VAT and your eBay business


“I make a small profit from buying and selling on eBay. Do I have to register for VAT, and charge VAT on the items I sell?”

Are the eBay sales a business?

Stock in warehouseVAT is a tax charged on sales made in the course of running a business, so the first step is to establish whether you are in fact running a business, or just selling unwanted items which were bought for private, personal use.

The difference between a business and personal buying and selling is not always clear. In borderline cases, the tax office will look at a combination of factors to decide on your status. The main issues to consider are:

- What was the item, and what was your motivation for buying it?
- What was the item used for before it was sold?
- How much time elapsed between buying and selling?
- Is your buying and selling organised like a business?
- What was your motivation for selling the item?
- Was it an isolated transaction, or one of a repeated series of similar transactions?
- How often do you buy and sell items?

You cannot avoid tax on your eBay activities simply by labelling it your “hobby”, if the reality is that it is more like a business. It is also irrelevant whether you are registered as a private seller or as a business with eBay or PayPal.

Do you have to register for VAT?

If you establish that your online selling does in fact represent a business, the next question is whether the person running it needs to register for VAT.

The most likely situation that would need VAT registration is where your turnover over the last 12 months (or less) has gone over the VAT registration threshold. Recent VAT registration thresholds have been:

Up to Threshold
31 March 2016 £82,000
31 March 2015 £81,000
31 March 2014 £79,000
31 March 2013 £77,000
31 March 2012 £73,000

It is important to understand that:

It is the total sales value (including the postage), before any expenses, that is relevant, not just the profit.

If you go over the threshold before 12 months have passed, you must register sooner. You don’t wait until the end of 12 months.

It is a rolling 12-month period. At the end of every month, you look back over your sales for the past 12 months (or less), to see if you have now gone over the threshold. You do not wait until the end of your accounts year to check.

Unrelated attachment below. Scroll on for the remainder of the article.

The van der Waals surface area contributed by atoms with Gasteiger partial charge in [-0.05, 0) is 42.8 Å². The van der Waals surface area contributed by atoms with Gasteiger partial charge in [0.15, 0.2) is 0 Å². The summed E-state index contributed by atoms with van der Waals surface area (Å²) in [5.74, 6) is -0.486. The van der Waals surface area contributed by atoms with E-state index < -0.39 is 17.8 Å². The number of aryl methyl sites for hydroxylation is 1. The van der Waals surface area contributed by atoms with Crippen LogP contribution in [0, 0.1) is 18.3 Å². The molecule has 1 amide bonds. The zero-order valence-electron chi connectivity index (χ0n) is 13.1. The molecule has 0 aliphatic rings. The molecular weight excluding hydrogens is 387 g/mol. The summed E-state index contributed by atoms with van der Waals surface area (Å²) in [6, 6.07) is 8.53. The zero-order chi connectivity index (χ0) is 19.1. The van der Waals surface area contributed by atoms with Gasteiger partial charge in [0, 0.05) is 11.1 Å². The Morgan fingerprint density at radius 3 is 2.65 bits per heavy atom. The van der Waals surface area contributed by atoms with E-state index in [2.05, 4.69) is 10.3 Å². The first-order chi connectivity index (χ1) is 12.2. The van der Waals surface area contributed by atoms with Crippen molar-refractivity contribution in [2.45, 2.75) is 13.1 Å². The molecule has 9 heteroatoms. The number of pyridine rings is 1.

Example

John starts an eBay business in January, and his sales grow rapidly:

Month Monthly sales
January 2014 £3,000
February 2014 £6,000
March 2014 £9,000
April 2014 £12,000
May 2014 £15,000
June 2014 £18,000
July 2014 £21,000

His sales go over the threshold of £81,000 in July, so he has the month of August to register for VAT, which will take effect from 1 September.

Further points

You do not need to include items which are exempt from VAT, such as some works of art. Some items often thought to be VAT-free, such as books, and some food products, actually have VAT charged at 0% (they are “zero-rated”), but they are not exempt from VAT and must be included in the calculation.

If you are selling mainly zero-rated items, so that you are charging very little VAT but reclaiming a lot of VAT on your expenses, you can ask for exemption from registration.

If you went over the threshold due to an exceptional, one-off event, and you can persuade HMRC that you will not be over the threshold in the future, you can ask for exemption from registration.

If you have any other businesses, whether on eBay, Amazon or any other type of business, the turnover from each of them has to be aggregated for the purpose of determining whether you have gone over the threshold. You cannot avoid VAT registration simply by splitting your business across different trading names, different eBay accounts or different product types. It is the person who has to register for VAT, not the business.

Even though exports often do not have VAT charged, they all need to be included in your sales figures for the purpose of determining whether you have gone over the threshold. This is because the VAT “place of supply” rules for goods state that if an item is sent from the UK to a customer outside the UK, it is considered to be a UK sale (though as an export it is often zero-rated). This basically means (examples):

  • If you post an item from the UK to your customer in the USA, it is a UK sale and needs to be included.
  • If you dropship an item from China directly to your customer in the USA, it is outside the scope of UK VAT.

Once you are registered for VAT, you must charge VAT on all your sales within the UK at the usual VAT rate. Any compulsory extra charges for freight, shipping, postage or delivery should be charged at the same rate of VAT as the rest of the items in that shipment.

Once registered, you can generally reclaim the VAT on your business expenses.

Both the VAT that you have to pay, and the VAT that you can reclaim, are reported quarterly to HMRC.

Exports